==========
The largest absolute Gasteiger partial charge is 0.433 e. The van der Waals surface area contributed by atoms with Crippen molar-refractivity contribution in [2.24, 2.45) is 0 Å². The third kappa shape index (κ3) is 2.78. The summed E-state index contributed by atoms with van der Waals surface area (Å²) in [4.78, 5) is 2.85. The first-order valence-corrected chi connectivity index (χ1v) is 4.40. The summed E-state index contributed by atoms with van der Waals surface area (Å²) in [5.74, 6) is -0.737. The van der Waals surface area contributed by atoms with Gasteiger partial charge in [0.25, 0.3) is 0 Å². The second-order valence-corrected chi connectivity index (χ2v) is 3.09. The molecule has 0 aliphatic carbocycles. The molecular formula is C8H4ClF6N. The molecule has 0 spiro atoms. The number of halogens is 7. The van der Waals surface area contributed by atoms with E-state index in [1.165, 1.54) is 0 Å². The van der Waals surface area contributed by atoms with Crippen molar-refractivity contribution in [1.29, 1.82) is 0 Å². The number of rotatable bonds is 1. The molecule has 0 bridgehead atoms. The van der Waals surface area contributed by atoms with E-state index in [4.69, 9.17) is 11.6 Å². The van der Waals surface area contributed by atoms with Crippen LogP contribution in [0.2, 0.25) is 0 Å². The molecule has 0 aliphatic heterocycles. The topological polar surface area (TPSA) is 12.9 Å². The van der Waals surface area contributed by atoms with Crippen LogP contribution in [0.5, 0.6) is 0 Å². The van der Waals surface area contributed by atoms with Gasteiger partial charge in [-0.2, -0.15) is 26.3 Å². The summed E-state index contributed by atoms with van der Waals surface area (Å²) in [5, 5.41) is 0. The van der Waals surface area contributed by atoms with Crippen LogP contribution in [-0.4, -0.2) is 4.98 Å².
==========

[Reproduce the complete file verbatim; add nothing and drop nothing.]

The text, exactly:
The largest absolute Gasteiger partial charge is 0.433 e. The van der Waals surface area contributed by atoms with Crippen molar-refractivity contribution in [2.24, 2.45) is 0 Å². The third kappa shape index (κ3) is 2.78. The summed E-state index contributed by atoms with van der Waals surface area (Å²) in [4.78, 5) is 2.85. The first-order valence-corrected chi connectivity index (χ1v) is 4.40. The summed E-state index contributed by atoms with van der Waals surface area (Å²) in [5.74, 6) is -0.737. The van der Waals surface area contributed by atoms with Gasteiger partial charge in [0.25, 0.3) is 0 Å². The second-order valence-corrected chi connectivity index (χ2v) is 3.09. The molecule has 0 aliphatic carbocycles. The molecular formula is C8H4ClF6N. The molecule has 0 spiro atoms. The number of halogens is 7. The van der Waals surface area contributed by atoms with E-state index in [1.165, 1.54) is 0 Å². The van der Waals surface area contributed by atoms with Crippen molar-refractivity contribution in [1.29, 1.82) is 0 Å². The number of rotatable bonds is 1. The molecule has 0 bridgehead atoms. The van der Waals surface area contributed by atoms with E-state index in [4.69, 9.17) is 11.6 Å². The van der Waals surface area contributed by atoms with Crippen LogP contribution in [0.2, 0.25) is 0 Å². The molecule has 0 aliphatic heterocycles. The topological polar surface area (TPSA) is 12.9 Å². The van der Waals surface area contributed by atoms with Crippen LogP contribution in [0.5, 0.6) is 0 Å². The van der Waals surface area contributed by atoms with Gasteiger partial charge in [-0.2, -0.15) is 26.3 Å². The summed E-state index contributed by atoms with van der Waals surface area (Å²) in [5, 5.41) is 0. The van der Waals surface area contributed by atoms with Crippen LogP contribution in [-0.4, -0.2) is 4.98 Å².